Electrochemical separation is one of the most promising methods for recycling used nuclear fuel, in which uranium is isolated from other fission products using a molten salt electrolyte1
. The used fuel is immersed in molten salt electrolyte in an electrochemical cell referred to as an electrorefiner. In an ideal electrorefiner cell the used fuel is dissolved anodically, releasing uranium ions into a ternary chloride salt (LiCl-KCl-10wt%UCl3
). The uranium ions are then reduced at an inert cathode, forming uranium metal for reuse in new uranium fuel pellets2
. However, in actual electrorefiner systems, uranium is not the only element from the used fuel that is oxidized into the electrolyte. Alkali/alkaline-earth elements, such as cesium, barium, and strontium, are also oxidized because they have lower standard reduction potentials than uranium in the chloride system3
. As alkali/alkaline-earth elements accumulate in the electrolyte, they change the physical and chemical properties of the electrolyte due to their short half-lives and high heat densities. The electrolyte is periodically removed from the electrorefiner to maintain the recycling process, thereby generating excessive volumes of nuclear waste. Lichtenstein et al.
have demonstrated that alkali/alkaline-earth elements exhibit low thermodynamic activity (6.6 × 10-16
= 0.05, 773 K) in liquid metals such as bismuth, implying strong atomic interactions4
. These interactions cause a shift in the elements’ reduction potentials and can be leveraged to selectively remove the accumulated elements from the electrolyte by depositing them into liquid metal electrodes. To determine the viability of removing alkali/alkaline-earth elements using liquid metals such as lead, the thermodynamic properties of Sr-Pb alloys were determined by electromotive force (emf) measurements using a solid state electrolyte (binary CaF2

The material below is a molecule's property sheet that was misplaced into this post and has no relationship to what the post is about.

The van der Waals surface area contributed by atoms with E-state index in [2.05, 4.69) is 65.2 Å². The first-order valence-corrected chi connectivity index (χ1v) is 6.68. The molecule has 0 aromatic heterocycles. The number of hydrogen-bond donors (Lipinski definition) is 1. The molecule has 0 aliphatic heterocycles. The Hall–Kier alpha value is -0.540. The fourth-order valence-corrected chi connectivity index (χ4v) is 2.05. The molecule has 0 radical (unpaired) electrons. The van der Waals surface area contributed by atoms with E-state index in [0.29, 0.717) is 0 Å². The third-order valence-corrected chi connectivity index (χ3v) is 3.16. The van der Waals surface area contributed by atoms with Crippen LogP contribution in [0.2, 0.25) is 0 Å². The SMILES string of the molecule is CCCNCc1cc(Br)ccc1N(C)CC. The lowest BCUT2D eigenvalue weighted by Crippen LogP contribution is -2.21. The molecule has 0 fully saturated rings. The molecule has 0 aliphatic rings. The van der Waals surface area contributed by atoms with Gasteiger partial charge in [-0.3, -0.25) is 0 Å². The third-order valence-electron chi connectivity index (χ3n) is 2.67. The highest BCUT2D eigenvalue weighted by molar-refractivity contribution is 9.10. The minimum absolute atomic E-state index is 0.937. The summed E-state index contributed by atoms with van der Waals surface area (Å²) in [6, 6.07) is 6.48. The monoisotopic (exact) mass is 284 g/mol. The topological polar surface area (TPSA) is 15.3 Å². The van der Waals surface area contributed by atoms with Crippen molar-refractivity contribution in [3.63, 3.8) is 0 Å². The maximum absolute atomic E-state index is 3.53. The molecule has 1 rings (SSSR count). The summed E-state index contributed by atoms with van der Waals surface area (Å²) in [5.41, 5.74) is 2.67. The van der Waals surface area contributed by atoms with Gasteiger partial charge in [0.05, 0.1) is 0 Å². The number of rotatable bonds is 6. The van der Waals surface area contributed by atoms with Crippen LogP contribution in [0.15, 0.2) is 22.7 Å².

, 97-3 mol%). Emf values were measured at 723 K-1073 K using a Sr(s)|CaF2
|Sr(in Pb) electrochemical cell and were used to determine the thermodynamic properties of Sr-Pb, including activity, partial molar entropy, and partial molar enthalpy for xSr
= 0.05-0.75. At 973 K, activity values of Sr in Pb were as low as 5 × 10-9
= 0.05, implying strong atomic interactions between Sr and Pb. According to Okamoto et al.
, the liquid-state solubility of Sr in Pb is approximately 37 mol% at 973 K5
. With the high solubility of Sr in Pb in the liquid state, combined with strong Sr-Pb atomic interactions, Pb has demonstrated promise for use as a liquid metal electrode material to remove Sr2+
ions from molten salt electrolytes.
 Electrometallurgical Techniques for DOE Spent Fuel Treatment: Final Report, National Academy Press Washington, D.C, 2000.
 Willit, J. L., Miller, W.E., Battles, J.E. Electrorefining of uranium and plutonium – A literature review, J. Nucl. Mater. 195 (3), 229-249 (1992).
 Roine, A., Outokumpu HSC Chemistry® 5.1; Chemical Reaction and Equilibrium Software with Extensive Thermochemical Database, (2002).
 Lichtenstein, T., Smith, N.D., Gesualdi, J., Kumar, K., Kim, H. Thermodynamic Properties of Barium-Bismuth Alloys Determined by emf Measurements, Electrochim. Acta. 228, 628-635 (2017).
 Okamoto, H. Sr-Pb (Strontium-Lead), 2nd ed., ASM International, Materials Park, (1990).